Wednesday, November 24, 2010


The Ayer’s Cherry Pectoral is another eastern manufactured product that found it’s way to the California gold fields. The California gold rush created an instant market for any product that could be freighted to the remote early camps and towns that were springing up in the gold country. Although most collectors consider the Cherry Pectoral a fairly common bottle, in my book, it’s a very desirable piece of gold rush history.

James Cook Ayer first started producing a line of home remedies as early as 1841. He bought the Robbins' Drug Store sometime in 1841 and began to concoct and sell his home grown remedies out of this newly acquired business. His Cherry Pectoral was, according to Ayer, a medicine aimed at relieving disorders of the chest or respiratory tract. His home grown family remedies were very popular and successful enough for Ayer to pay off the loan for the Robbins’ store in 3 years.

James Ayer manufactured and sold many different medicinal remedies and eventually became a very rich man. After he died in 1878, the business was run by family member Frederick Ayer for a while. The business stayed in the family until 1888, when it was finally bought out by Sterling Products Inc.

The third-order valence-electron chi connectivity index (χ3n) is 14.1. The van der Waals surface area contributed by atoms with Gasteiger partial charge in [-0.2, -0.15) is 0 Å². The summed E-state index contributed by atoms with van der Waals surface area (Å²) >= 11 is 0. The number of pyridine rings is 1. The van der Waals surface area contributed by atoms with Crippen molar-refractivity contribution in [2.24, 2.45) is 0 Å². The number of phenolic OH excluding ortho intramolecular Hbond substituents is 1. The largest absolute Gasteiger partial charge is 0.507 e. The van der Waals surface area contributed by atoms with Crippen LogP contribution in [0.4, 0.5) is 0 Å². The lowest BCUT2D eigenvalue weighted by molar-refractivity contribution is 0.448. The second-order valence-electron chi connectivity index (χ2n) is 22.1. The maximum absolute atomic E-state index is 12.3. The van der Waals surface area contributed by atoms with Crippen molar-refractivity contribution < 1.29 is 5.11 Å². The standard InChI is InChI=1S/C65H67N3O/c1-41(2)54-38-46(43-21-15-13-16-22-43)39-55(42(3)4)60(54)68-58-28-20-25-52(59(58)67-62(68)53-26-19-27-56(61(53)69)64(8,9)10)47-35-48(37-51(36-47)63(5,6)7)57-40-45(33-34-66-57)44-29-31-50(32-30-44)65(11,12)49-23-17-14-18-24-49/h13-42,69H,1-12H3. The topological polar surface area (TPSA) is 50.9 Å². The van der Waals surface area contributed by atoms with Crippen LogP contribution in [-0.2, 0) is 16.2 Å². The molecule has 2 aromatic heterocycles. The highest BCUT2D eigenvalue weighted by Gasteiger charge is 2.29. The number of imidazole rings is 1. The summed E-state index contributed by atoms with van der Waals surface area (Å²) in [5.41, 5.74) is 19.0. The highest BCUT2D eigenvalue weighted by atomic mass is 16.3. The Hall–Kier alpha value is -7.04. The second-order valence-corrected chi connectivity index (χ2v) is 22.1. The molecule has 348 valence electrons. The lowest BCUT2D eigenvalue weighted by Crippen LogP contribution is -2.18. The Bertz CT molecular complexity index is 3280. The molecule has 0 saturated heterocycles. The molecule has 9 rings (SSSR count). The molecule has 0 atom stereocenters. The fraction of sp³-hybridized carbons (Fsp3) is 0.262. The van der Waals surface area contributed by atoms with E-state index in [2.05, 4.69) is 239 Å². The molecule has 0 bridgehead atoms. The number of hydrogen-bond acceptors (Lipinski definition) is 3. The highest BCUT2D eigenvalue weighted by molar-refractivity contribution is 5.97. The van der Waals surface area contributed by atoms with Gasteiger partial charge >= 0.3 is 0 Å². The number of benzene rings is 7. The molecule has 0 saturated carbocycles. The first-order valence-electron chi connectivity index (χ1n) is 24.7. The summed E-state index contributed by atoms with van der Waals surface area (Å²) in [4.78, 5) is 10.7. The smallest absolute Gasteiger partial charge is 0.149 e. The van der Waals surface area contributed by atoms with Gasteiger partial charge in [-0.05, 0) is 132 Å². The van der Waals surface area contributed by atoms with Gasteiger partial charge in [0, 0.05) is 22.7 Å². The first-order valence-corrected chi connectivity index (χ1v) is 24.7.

The Cherry Pectoral bottles that I have encountered here in the Northern part of California’s gold fields comes in two sizes, the small size is about 6 ¼ inch tall and the large about 7 ¼ inch tall. The earliest examples of the Cherry Pectoral sports an open pontil base, later examples have a smooth base.

Having spent most of my life here in these Sierra Nevada Canyons I can understand the need for something to cut through the damp winter chill that penetrates you to the bone. If three fingers of good old redeye didn’t open up that congested chest I guess it was time to reach for James Ayer’s Cherry Pectoral. Thousands of 49ers did!


  1. No kiddin'. I can't begin to tell you how many of these things I've dug; the last one was less than a month ago.

  2. I found this bottle today. Unfortunately, like so many, it had been broken by shots from a rifle. I found this bottle near the site where my grandmother's grandmother lived in the 1850's here in what is now Croft State Natural Area in Spartanburg County in South Carolina. Whitestone Springs was famous for its mineral water of lithium sulfate and bicarbonate. The once famous Whitestone Springs Hotel burned down in 1906. These minerals are used in the treatment of bi-polar disorder. No wonder it was so popular.